Whether you’re new to the exercise scene or a seasoned pro, sidestep your workout speed bumps with these motivational exercise tips from the experts.
Start a fitness piggy bank
Every time you do a workout, put RM2 to your fit jar. At the end of each month, take that money you could’ve spent on a muffin or latte to your favourite sportswear store and treat yourself to some new exercise gear.
Exercise with a mate
A 2010 UK poll of 3000 women found that the average female loses more than 4.5kg if she has a friend who trains with her and eats healthily, too. The same research also found that 61 per cent of women aren’t motivated to exercise alone, whereas seven out of 10 find working out less of a chore when they do it with a friend.
Ditch the mirrors
If you’re starting an exercise routine, don’t work out in front of a mirror. Research published in the journal Health Psychology in 2003 found that women new to exercise who could see themselves doing cardio felt more uneasy, negative and fatigued after 20 minutes than those who couldn’t â€“ no matter their original view of their bodies.
You don’t have to exercise in one big slog to get results. In a 20-week US study, women who did four 10-minute exercise sessions daily lost about 30 per cent more weight than those who exercised continuously for 40 minutes. Unmotivated to move? Commit to doing just five minutes of exercise (that’s 300 seconds) and see how you feel after that â€“ it’s likely you’ll want to continue!
Turn your commute into a workout
People who cycle or walk to work average 41 minutes daily of physical activity, whereas those who go by car, taxi or motorbike get just eight minutes per day. For extra incentive, have a healthy or pampering treat waiting for you at each end of the commute.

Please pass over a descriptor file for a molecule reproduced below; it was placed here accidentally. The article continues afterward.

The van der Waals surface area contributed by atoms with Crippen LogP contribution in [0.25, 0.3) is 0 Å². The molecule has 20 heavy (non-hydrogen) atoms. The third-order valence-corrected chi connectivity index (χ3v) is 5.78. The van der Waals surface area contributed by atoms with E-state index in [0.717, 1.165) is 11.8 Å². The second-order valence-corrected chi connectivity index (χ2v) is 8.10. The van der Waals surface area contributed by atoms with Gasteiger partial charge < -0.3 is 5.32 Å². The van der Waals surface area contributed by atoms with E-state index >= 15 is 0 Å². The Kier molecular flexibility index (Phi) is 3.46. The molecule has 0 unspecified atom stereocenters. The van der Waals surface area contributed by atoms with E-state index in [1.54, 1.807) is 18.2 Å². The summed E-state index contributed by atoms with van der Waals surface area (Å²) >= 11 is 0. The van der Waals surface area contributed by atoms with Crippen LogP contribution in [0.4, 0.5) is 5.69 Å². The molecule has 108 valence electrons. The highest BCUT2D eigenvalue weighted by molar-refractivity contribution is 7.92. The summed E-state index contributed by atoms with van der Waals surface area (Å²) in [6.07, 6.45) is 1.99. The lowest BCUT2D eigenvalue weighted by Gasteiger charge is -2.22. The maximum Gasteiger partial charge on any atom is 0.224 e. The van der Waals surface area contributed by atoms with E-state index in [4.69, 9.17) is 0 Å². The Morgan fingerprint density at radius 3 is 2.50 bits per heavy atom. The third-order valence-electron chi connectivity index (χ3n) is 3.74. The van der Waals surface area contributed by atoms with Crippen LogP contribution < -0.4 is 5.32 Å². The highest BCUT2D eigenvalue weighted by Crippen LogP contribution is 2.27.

Use exercise apps
Use instructional exercise apps that take the thinking out of training and log your workouts. Popular apps that proved effective are Runtastic,Fitocracy, IntervalPro and Nike+.
Use a pedometer
Wear a heart-rate monitor and count your kilojoule burn in a session, use an exercise tracking app like Lorna Jane, or invest in a pedometer. Seeing the numbers rack up is addictive and gives you a quantifiable goal, but that’s not the only drawpoint: Australian research shows that taking 10,000 steps daily plus exercising three times a week can add five years to your life and boost brain function by four per cent. To put that into perspective, the average office worker takes 2000 to 3000 steps a day.
Hang some fit-spiration
Place photos of the body you’d like â€“ whether it’s an old picture of you or a picture of someone else â€“ around your house, in your car, at work, etc. The more you visualise your goal, the better chance you have of reaching it.. And one on the fridge is a must, a it’ll make you think twice when going for a candy bar or ice-cream.
Exercise with fit people
Research from Kansas State University in 2012 shows that you can boost your workout time and intensity by up to 90 per cent by exercising with someone who is 40 per cent more advanced (fitness-wise) than you. And if you exercise in a team where youâ€™re the weakest link, your performance skyrockets to 200 per cent.
When you reach a small (or big) goal â€“ celebrate! Take yourself out and buy new clothes or a new fitness book, enjoy a massage, see a movie â€“ treat yourself. But stay away from food rewards.MYNEWSHUB/Marie Claire